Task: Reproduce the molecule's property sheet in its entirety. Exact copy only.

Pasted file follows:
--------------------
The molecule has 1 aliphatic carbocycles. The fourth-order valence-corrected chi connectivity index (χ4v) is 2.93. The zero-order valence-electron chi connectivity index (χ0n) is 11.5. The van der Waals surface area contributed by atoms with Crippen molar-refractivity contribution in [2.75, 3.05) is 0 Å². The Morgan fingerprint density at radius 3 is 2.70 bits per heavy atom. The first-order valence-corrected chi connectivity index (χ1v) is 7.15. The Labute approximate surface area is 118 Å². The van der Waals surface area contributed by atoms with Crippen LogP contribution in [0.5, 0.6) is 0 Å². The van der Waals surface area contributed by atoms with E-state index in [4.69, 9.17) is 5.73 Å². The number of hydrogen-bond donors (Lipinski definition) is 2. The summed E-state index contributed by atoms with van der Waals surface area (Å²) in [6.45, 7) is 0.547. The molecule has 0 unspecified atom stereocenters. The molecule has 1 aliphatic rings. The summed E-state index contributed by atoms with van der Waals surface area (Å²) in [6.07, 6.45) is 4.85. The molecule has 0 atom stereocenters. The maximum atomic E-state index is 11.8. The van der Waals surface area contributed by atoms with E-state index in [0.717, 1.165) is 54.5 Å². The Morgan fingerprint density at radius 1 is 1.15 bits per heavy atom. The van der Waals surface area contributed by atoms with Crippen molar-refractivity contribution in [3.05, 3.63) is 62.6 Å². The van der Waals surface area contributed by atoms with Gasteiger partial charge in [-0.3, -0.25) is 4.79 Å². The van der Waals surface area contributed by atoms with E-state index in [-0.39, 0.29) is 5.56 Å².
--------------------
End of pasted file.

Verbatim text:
The molecule has 1 aliphatic carbocycles. The fourth-order valence-corrected chi connectivity index (χ4v) is 2.93. The zero-order valence-electron chi connectivity index (χ0n) is 11.5. The van der Waals surface area contributed by atoms with Crippen molar-refractivity contribution in [2.75, 3.05) is 0 Å². The Morgan fingerprint density at radius 3 is 2.70 bits per heavy atom. The first-order valence-corrected chi connectivity index (χ1v) is 7.15. The Labute approximate surface area is 118 Å². The van der Waals surface area contributed by atoms with Crippen LogP contribution in [0.5, 0.6) is 0 Å². The van der Waals surface area contributed by atoms with E-state index in [4.69, 9.17) is 5.73 Å². The number of hydrogen-bond donors (Lipinski definition) is 2. The summed E-state index contributed by atoms with van der Waals surface area (Å²) in [6.45, 7) is 0.547. The molecule has 0 unspecified atom stereocenters. The molecule has 1 aliphatic rings. The summed E-state index contributed by atoms with van der Waals surface area (Å²) in [6.07, 6.45) is 4.85. The molecule has 0 atom stereocenters. The maximum atomic E-state index is 11.8. The van der Waals surface area contributed by atoms with E-state index in [0.717, 1.165) is 54.5 Å². The Morgan fingerprint density at radius 1 is 1.15 bits per heavy atom. The van der Waals surface area contributed by atoms with Crippen molar-refractivity contribution in [3.05, 3.63) is 62.6 Å². The van der Waals surface area contributed by atoms with Gasteiger partial charge in [-0.3, -0.25) is 4.79 Å². The van der Waals surface area contributed by atoms with E-state index in [-0.39, 0.29) is 5.56 Å².